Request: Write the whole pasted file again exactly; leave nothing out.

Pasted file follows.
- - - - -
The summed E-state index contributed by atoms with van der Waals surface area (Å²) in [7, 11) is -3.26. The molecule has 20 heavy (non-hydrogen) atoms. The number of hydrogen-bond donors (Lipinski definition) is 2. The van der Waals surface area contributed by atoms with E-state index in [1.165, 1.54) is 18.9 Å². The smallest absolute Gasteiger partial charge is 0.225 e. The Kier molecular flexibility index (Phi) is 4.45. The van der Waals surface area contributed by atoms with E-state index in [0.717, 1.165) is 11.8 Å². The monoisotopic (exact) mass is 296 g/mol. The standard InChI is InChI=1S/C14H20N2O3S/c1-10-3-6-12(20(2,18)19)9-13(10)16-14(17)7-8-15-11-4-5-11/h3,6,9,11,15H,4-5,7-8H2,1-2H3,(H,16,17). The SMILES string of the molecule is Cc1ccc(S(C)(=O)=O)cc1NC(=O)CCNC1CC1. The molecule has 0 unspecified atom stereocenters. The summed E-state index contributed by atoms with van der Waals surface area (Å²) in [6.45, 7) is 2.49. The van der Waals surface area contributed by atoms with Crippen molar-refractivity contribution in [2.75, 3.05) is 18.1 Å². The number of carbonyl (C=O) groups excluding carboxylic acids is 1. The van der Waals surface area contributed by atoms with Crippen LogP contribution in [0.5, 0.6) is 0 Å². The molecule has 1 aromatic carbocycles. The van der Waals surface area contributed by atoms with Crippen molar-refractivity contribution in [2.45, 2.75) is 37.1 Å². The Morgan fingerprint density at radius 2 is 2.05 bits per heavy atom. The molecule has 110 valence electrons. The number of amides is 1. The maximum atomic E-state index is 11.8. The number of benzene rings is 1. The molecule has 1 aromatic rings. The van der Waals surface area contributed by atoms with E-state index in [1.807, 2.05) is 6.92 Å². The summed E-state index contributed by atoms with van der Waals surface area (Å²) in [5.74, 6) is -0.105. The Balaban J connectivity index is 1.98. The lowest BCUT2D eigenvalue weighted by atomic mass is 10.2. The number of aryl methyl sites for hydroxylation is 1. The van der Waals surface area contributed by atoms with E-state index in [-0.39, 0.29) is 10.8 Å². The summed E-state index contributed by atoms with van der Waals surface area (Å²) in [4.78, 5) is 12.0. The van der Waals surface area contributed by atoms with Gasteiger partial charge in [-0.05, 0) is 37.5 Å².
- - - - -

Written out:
The summed E-state index contributed by atoms with van der Waals surface area (Å²) in [7, 11) is -3.26. The molecule has 20 heavy (non-hydrogen) atoms. The number of hydrogen-bond donors (Lipinski definition) is 2. The van der Waals surface area contributed by atoms with E-state index in [1.165, 1.54) is 18.9 Å². The smallest absolute Gasteiger partial charge is 0.225 e. The Kier molecular flexibility index (Phi) is 4.45. The van der Waals surface area contributed by atoms with E-state index in [0.717, 1.165) is 11.8 Å². The monoisotopic (exact) mass is 296 g/mol. The standard InChI is InChI=1S/C14H20N2O3S/c1-10-3-6-12(20(2,18)19)9-13(10)16-14(17)7-8-15-11-4-5-11/h3,6,9,11,15H,4-5,7-8H2,1-2H3,(H,16,17). The SMILES string of the molecule is Cc1ccc(S(C)(=O)=O)cc1NC(=O)CCNC1CC1. The molecule has 0 unspecified atom stereocenters. The summed E-state index contributed by atoms with van der Waals surface area (Å²) in [6.45, 7) is 2.49. The van der Waals surface area contributed by atoms with Crippen molar-refractivity contribution in [2.75, 3.05) is 18.1 Å². The number of carbonyl (C=O) groups excluding carboxylic acids is 1. The van der Waals surface area contributed by atoms with Crippen LogP contribution in [0.5, 0.6) is 0 Å². The molecule has 1 aromatic carbocycles. The van der Waals surface area contributed by atoms with Crippen molar-refractivity contribution in [2.45, 2.75) is 37.1 Å². The Morgan fingerprint density at radius 2 is 2.05 bits per heavy atom. The molecule has 110 valence electrons. The number of amides is 1. The maximum atomic E-state index is 11.8. The number of benzene rings is 1. The molecule has 1 aromatic rings. The van der Waals surface area contributed by atoms with E-state index in [1.807, 2.05) is 6.92 Å². The summed E-state index contributed by atoms with van der Waals surface area (Å²) in [5.74, 6) is -0.105. The Balaban J connectivity index is 1.98. The lowest BCUT2D eigenvalue weighted by atomic mass is 10.2. The number of aryl methyl sites for hydroxylation is 1. The van der Waals surface area contributed by atoms with E-state index in [-0.39, 0.29) is 10.8 Å². The summed E-state index contributed by atoms with van der Waals surface area (Å²) in [4.78, 5) is 12.0. The van der Waals surface area contributed by atoms with Gasteiger partial charge in [-0.05, 0) is 37.5 Å².